Defense contractor Lockheed Martin is dealing with problems in its internal network after a suspected intrusion reportedly using the RSA SecurID tokens.
Lockheed Martin has been battling a
"major disruption" to its computer systems after its IT security team detected
a network intrusion earlier this week, Reuters reported.
The disruption began May 22 when the
company detected an intrusion to the network, according to the May 26 Reuters
story, which cited technology blogger Robert Cringley
. Cringley claimed the breach
involved RSA SecurID tokens that Lockheed employees use to access the internal
Lockheed has notified the Pentagon
about the problem, and it is working closely with the company's IT team to
gather information about the situation. However, the company has not confirmed
that the issues with its network are related to a security breach. Lockheed
does not discuss specific threats or responses as a matter of principle, a
company spokesperson told Reuters.
The company has reset all passwords for
its employees and suspended remote access to email and other corporate
applications, according to The Register
. Unnamed sources told Reuters that
employees can still use their mobile devices to check company email.
Cringley said the incident may be tied
to or at least use the information stolen from RSA Security back in February.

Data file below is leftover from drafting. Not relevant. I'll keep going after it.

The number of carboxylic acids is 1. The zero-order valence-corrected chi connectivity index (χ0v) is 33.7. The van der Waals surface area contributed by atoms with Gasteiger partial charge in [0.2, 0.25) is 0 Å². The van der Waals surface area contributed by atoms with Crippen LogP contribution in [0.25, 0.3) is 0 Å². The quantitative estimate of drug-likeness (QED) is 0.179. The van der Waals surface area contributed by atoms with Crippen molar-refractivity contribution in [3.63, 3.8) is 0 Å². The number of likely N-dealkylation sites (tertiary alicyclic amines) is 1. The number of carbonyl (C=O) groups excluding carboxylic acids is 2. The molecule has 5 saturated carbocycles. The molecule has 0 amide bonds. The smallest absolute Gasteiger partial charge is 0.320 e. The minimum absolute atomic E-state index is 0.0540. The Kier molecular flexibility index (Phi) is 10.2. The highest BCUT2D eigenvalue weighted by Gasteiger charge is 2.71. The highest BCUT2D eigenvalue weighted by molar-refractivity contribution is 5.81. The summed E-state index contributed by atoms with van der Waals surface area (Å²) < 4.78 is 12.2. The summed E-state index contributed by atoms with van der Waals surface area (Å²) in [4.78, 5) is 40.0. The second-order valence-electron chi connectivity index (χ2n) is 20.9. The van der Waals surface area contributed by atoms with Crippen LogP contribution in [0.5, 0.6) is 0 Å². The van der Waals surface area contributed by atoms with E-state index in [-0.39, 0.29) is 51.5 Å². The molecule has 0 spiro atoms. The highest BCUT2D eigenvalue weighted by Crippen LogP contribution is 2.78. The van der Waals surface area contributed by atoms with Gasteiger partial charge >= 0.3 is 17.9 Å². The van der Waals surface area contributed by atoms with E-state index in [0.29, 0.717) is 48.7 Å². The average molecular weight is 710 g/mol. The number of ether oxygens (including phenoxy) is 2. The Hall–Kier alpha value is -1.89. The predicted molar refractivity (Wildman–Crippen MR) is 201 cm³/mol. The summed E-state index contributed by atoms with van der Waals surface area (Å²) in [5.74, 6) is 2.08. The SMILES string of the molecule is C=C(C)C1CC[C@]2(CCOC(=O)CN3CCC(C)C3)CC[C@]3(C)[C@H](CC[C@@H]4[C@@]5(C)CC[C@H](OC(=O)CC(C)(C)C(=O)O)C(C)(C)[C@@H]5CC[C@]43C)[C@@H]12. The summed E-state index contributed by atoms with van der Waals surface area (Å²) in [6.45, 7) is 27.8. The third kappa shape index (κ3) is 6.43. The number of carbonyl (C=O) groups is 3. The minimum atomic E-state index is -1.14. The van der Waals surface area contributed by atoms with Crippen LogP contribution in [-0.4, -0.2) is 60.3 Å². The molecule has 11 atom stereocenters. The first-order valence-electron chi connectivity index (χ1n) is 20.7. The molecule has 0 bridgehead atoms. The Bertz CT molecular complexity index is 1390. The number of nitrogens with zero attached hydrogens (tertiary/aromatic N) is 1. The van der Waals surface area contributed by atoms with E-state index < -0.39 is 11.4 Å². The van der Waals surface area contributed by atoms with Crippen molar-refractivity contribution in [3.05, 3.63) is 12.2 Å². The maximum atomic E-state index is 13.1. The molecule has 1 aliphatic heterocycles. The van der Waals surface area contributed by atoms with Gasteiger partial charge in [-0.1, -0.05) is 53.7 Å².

All remote access to the Lockheed's internal network using the company's
virtual private network (VPN) software was disabled on May 22. Employees who
regularly telecommute were asked to come into nearby offices to work, according
Employees were told on May 25 they will
be getting new RSA SecurID tokens "over the next several weeks," Cringley said.
Cringley estimated that 100,000 personnel will have to be issued new tokens
before remote access is restored, a process that will take at least a week.
"You have no idea how many people
are freaked out right now," Steve Winterfeld, cyber technical lead at
TASC, an advanced systems company spun off from Northrop Grumman, told Reuters.
TASC and other companies are no longer treating the RSA SecurID token as
completely secure, according to Winterfeld.
Replacing those SecurID tokens can
potentially cost an estimated $1.30 per token, Avivah Litan, a distinguished
analyst at Gartner, told eWEEK. The costs include direct costs of the token as
well as indirect costs such as overhead, support and shipping.
Organizations should have multiple
layers of security and not be relying entirely on the tokens, Brian Berger, executive
vice president of Wave Systems, told eWEEK. Built-in hardware security could
help maintain remote access because only those authorized computers can access
the network and it's easy to identify when an intruder from an unknown machine
enters the network, Berger said.
RSA never publicly disclosed exactly
what the unknown attackers stole during its security breach, other than the
fact that it was "information relating to the SecurID technology." Sources have
told eWEEK that RSA has disclosed what was lost to certain organizations under
NDA. An attacker would need several pieces of information about the token
before mounting a successful attack, such as customer data, token seed values
and individual PIN codes. None of these pieces of data is held by RSA.
Lockheed Martin is the biggest provider
of information technology to the U.S, government and supplies the Department of
Defense with F-22 and F-35 fighter plans and other critical weapons systems. It
employs 126,000 people worldwide.